This is what the first volume is like and it actually works pretty well on those terms.  We get to know Hideo intimately as he struggles through the quiet times when paranoia grips him, deals with the people he doesn’t like (and don’t like him) at work, suffer through patronizing support from his editor and fellow mangaka, and enjoy the few moments of bliss he has with Tekko.  Yet Hanazawa keeps piling on the tension as the volume progresses as work and personal stresses mount on the character.  Even when the telltale signs that the zombie onslaught is about to begin start showing up, one may be tempted to write them off as products of Hideo’s mental instability.  It’s a very effective approach and if Hanazawa had chosen to keep the story grounded in the real it’d probably still be worth reading.

That’s not the case and things really start going to hell once the second volume begins.  All of the effort that was put into establishing Hideo’s life and all that surrounds it is put to very good use here as everything is steadily stripped away from him.  Our hero finds himself in unreal situations forced to make unthinkable choices just to survive as the stakes keep escalating throughout the volume.  Hanazawa turns out to be really very good with the action here, first embroiling his protagonist in an intensely small-scale and very personal struggle before sending him out to the city where all sorts of random craziness awaits him beyond every corner.  You really do get the feeling that society is coming undone in these scenes of people falling off buildings, chasing and eating each other through the streets, and fleeing their attackers with all the strength they have.  This is absorbing, kinetically entertaining stuff.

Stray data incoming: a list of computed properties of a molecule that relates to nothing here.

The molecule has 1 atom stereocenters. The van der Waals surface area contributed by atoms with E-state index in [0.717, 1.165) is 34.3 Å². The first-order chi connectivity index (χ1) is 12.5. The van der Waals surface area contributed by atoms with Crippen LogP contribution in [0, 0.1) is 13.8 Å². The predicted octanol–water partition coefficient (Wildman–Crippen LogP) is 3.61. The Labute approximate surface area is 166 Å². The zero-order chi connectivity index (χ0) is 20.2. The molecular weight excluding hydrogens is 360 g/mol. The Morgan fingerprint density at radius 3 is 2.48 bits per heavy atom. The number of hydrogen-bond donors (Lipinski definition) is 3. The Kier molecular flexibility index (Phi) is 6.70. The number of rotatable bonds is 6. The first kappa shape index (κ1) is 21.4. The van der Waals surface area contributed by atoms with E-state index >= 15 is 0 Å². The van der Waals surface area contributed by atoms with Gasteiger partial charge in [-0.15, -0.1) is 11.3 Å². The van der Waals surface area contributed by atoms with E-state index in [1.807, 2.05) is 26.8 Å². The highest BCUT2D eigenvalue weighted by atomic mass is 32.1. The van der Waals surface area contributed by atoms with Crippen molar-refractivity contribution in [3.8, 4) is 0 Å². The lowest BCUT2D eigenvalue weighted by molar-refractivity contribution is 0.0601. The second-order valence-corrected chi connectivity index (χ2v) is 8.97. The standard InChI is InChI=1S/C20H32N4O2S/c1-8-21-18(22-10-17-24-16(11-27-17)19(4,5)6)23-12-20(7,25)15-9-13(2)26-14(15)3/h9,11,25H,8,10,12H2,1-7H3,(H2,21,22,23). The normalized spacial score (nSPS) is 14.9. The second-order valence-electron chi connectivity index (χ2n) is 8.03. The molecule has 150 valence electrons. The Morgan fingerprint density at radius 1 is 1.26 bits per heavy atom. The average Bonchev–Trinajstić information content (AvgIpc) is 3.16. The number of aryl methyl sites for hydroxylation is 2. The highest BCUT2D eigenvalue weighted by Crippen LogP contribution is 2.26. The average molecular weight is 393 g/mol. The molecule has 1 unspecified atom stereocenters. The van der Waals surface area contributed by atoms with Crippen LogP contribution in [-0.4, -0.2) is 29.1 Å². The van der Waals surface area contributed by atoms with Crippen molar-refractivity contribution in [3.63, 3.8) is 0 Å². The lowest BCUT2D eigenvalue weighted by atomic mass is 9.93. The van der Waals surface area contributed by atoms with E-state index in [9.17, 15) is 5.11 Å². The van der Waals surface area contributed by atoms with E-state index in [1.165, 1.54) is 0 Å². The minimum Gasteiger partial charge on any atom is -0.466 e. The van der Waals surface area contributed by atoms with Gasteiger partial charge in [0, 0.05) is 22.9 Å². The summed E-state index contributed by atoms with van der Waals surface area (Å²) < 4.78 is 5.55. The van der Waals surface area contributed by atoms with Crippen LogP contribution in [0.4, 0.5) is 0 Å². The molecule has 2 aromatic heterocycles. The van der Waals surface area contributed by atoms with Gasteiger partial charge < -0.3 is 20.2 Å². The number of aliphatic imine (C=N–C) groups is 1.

Even so, some may find that the pace of this series leaves something to be desired.  While I appreciated the slow-burn approach of the first half as it eventually catches fire, Hanazawa really does take his time setting everything up.  Also, as action-packed as the second half is, remarkably little actually happens during it.  It’s really a very well-executed chase scene.  Some may also find the fact that Hideo has yet to break out his gun somewhat ridiculous given the current circumstances.  I feel it’s worth pointing out that the world of “I Am A Hero” appears to be like “The Walking Dead” in the sense that this is a world that never got “Night of the Living Dead,” “28 Days Later,” or “Shaun of the Dead.”  Unless people’s knowledge of zombies is being hidden really well, then we’re dealing with a population that has no idea how to deal with them.  The sooner you can accept that, the better shape you’ll be in to enjoy this series.

It’s also worth mentioning that the zombies of this series appear to be of the “fast” variety as seen in “28 Days Later.”  They’ve also got a kind of crazed strength and, as Hideo finds out firsthand, are also pretty limber as well.  One thing that Hanazawa does to set apart his zombies from others is that while they can’t actually communicate, they will gurgle out a few words based on their last thoughts while alive.  It’s effectively creepy (and quite Japanese to boot) and makes Hideo’s first real encounter with them all the more tragic.

Had this series been released in a single volume format, the review you just read would be less enthusiastic.  While my praise of Hanazawa’s approach in setting things up would still apply, I’d also express frustration that the first volume ends just as the zombie outbreak starts.  All setup, no payoff.  With this two-in-one volume release, we get the setup and the payoff all in one go.  That makes enduring the six-month wait for the next omnibus (currently solicited for October) a lot easier.  So yeah, the pace might be a little sluggish, but “I Am A Hero” is still a very entertaining read that approaches your usual zombie story from an interesting perspective.  I want to see it succeed so that Dark Horse will bring us more titles like it in the future, yet it also deserves success on its own merits as well.